February 1, 2012
From Americas Society/Council of the Americas. AS/COA Online's news brief examines the major—as well as some of the overlooked—events and stories occurring across the Americas. Check back every Wednesday for the weekly roundup.
Brazilian President Focuses on Investments in Cuba, Haiti
President Dilma Rousseff visited Cuba on January 30 and flew to Haiti on February 1 in a bid to expand economic ties with the two Caribbean countries. In Cuba, she discussed an $800 million renovation project of Havana’s Mariel port, largely funded by Brazil’s development bank and Brazilian company Odebrecht, as well as signing a number of science and technology agreements. Rousseff rejected invitations to meet with Cuban dissidents and human rights groups, despite requests that she address the issue, given international condemnation after the death of dissident hunger striker Wilman Villar last week. She did not meet with blogger Yoani Sánchez, who pleaded with Rousseff via a YouTube video to intervene on her behalf regarding an exit permit from Cuba. Sánchez received a visa to travel to Brazil but is still awaiting an exit permit from the Cuban government. While Rousseff did criticize the U.S. prison base at Guantanamo and the U.S. trade embargo against the island, she said human rights are a universal problem that need to be debated on a multilateral basis.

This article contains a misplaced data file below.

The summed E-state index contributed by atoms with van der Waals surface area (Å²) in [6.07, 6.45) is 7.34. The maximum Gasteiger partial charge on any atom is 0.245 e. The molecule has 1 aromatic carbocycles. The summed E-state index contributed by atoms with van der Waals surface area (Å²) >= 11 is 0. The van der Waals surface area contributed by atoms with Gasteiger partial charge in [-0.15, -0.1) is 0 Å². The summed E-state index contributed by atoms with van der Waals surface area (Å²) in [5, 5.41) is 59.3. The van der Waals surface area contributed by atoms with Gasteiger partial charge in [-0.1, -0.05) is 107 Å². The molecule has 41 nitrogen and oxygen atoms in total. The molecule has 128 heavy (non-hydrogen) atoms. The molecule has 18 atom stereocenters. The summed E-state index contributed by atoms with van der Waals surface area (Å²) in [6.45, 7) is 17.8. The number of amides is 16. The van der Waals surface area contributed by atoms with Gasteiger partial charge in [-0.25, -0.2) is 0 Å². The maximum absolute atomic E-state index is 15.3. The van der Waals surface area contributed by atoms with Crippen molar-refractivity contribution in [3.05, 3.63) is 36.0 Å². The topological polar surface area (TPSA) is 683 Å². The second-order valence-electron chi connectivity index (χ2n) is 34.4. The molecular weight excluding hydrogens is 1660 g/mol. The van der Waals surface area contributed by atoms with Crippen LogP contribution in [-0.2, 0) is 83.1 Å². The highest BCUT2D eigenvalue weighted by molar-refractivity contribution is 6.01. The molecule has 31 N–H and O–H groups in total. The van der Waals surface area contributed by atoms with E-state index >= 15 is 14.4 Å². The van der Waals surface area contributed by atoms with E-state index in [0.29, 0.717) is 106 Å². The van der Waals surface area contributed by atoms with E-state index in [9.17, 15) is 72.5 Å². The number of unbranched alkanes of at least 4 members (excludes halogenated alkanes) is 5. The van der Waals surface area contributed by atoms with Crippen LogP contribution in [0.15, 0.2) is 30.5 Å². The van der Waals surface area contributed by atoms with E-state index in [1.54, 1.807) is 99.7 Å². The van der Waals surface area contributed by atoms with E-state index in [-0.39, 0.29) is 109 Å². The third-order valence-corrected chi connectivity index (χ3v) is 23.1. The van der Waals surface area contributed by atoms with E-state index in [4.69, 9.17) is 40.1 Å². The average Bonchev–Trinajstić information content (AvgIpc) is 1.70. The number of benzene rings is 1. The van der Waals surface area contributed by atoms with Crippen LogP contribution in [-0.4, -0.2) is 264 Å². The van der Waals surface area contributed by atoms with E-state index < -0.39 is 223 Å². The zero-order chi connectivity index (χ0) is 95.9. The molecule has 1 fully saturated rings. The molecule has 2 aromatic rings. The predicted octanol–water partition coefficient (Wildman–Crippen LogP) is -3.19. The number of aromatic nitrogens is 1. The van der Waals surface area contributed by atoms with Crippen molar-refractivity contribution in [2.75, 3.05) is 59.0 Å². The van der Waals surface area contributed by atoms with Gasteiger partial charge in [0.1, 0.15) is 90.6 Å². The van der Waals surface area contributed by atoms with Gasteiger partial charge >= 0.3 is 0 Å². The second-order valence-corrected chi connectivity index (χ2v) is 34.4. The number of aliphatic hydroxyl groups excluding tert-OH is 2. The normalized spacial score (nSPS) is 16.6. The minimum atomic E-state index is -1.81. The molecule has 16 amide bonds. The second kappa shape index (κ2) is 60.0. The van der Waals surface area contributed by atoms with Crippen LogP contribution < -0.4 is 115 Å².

Hackers Attack Brazilian Banks' Websites
The Brazilian arm of international hacker group Anonymous brought down several banks’ websites this week, including those of Bank of Brazil, Bradesco, and Itaú Unibanco. Hackers say the weeklong cyberattacks intend to protest Brazil’s social inequality. On January 30, Brazil’s Superior Electoral Court announced a new round of public “hacking” in March to test the security of the country’s electronic voting system.
Rio’s Building Collapses Linked to Lax Inspections
Rio Real Blog looks at the collapse of a 20-storey building in Rio last week and reports on the surprising lack of building-code infrastructure in Brazil. The collapse of the building was apparently due to unreported renovations. The blog notes that while inspections are de rigueur in many countries, Brazil only inspects new constructions, placing responsibility for compliance during renovations with building owners and project engineers.